Redistricting plan adds more of Shelby County to Stephen Fincher’s 8th Congressional District

Redistricting plan adds more of Shelby County to Stephen Fincher’s 8th Congressional District
By RICHARD LOCKER
Nashville Bureau chief
NASHVILLE (AP) — U.S. Rep. Marsha Black-burn’s 7th Congressional District — which currently includes Germantown and much of Collierville and Bartlett — would move completely out of Shelby and Fayette counties under proposed new congressional redistricting plans released today by the Tennessee legislature.
In return, the 8th Congressional District now represented by Rep. Stephen Fincher will move much deeper into eastern Shelby County than it currently does and the Memphis-based 9th Congressional District will extend upward to include the northwestern corner of Shelby County.
State House Speaker Beth Harwell said the congressional map “is a concept map” that will be circulated to legislators for review. The maps won’t become final until the state Legislature acts on them.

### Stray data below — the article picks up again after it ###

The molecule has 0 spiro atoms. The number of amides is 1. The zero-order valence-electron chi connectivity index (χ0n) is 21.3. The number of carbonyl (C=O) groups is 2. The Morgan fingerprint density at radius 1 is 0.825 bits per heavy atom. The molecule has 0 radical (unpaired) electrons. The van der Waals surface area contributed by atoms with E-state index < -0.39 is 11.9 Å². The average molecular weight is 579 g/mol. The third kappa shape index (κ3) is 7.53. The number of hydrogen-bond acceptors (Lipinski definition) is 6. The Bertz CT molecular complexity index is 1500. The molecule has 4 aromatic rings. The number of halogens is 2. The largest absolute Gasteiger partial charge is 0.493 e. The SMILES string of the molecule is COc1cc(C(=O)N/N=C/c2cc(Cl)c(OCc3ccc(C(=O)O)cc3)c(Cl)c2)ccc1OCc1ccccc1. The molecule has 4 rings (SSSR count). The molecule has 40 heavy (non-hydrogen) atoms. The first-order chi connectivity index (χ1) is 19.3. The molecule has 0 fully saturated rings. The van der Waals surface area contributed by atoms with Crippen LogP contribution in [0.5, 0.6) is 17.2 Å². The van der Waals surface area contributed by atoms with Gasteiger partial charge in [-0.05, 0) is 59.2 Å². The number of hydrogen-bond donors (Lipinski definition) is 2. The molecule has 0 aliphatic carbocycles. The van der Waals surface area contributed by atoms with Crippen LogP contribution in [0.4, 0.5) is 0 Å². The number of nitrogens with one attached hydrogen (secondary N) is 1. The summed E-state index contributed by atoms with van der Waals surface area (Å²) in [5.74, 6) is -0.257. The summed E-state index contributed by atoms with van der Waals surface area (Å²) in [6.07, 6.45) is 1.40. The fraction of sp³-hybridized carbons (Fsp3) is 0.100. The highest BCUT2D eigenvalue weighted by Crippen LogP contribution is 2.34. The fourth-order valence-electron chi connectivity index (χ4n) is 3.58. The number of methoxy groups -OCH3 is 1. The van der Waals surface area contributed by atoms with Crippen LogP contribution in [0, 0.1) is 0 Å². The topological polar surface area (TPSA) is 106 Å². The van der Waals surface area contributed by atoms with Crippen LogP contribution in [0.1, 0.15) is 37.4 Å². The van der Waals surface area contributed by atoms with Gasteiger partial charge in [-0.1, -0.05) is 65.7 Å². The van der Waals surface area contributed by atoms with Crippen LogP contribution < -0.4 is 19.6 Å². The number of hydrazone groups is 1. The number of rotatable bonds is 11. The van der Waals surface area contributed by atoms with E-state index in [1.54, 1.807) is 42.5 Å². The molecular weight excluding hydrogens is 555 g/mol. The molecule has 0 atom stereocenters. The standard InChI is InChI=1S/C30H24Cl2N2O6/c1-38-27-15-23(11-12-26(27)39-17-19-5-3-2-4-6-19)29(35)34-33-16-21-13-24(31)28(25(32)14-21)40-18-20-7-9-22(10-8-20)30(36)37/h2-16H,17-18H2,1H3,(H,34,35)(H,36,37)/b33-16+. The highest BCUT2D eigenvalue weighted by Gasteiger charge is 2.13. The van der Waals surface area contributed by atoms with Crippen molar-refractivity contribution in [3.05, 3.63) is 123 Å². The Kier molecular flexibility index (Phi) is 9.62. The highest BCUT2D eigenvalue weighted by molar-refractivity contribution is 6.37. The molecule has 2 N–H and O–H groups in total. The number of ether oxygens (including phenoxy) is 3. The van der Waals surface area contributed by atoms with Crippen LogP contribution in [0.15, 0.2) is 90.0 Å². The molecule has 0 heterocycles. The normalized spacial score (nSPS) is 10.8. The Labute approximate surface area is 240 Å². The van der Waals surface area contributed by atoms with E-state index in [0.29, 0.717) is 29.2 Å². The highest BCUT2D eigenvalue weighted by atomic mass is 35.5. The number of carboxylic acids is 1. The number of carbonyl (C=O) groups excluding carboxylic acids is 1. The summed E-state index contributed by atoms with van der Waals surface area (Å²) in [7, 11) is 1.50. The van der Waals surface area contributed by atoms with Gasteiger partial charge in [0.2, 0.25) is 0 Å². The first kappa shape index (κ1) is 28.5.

For 30 years, Shelby County has been divided into three congressional districts but the new plan, if it passes, would pare that down to two.
The 7th District, which has been represented by Blackburn, a Republican, since 2002, would extend only as far west as Hardeman County. Its West Tennessee counties would include Hardeman, McNairy, Chester, Hardin, Henderson, Decatur and Benton Counties.
The 8th District, which currently extends into five Middle Tennessee counties, would be entirely west of the Tennessee River under the new plan. In addition to eastern Shelby County, it would include Tipton, Fayette, Haywood, Madison, Lauderdale, Dyer, Obion, Lake, Weakley, Henry, Carroll, Gibson and Crockett Counties. It has been represented by Fincher, a Republican, since he won election in 2010 and was previously held by Democrats.
By adding much more of Republican East Shelby, the changes could make it easier for a candidate from Shelby County to win the 8th District seat.
The 9th District is heavily Democratic.
The Legislature is required to redraw legislative and congressional districts after the new U.S. Census data is released every 10 years to adjust for shifting populations. Published in The Messenger 1.9.12

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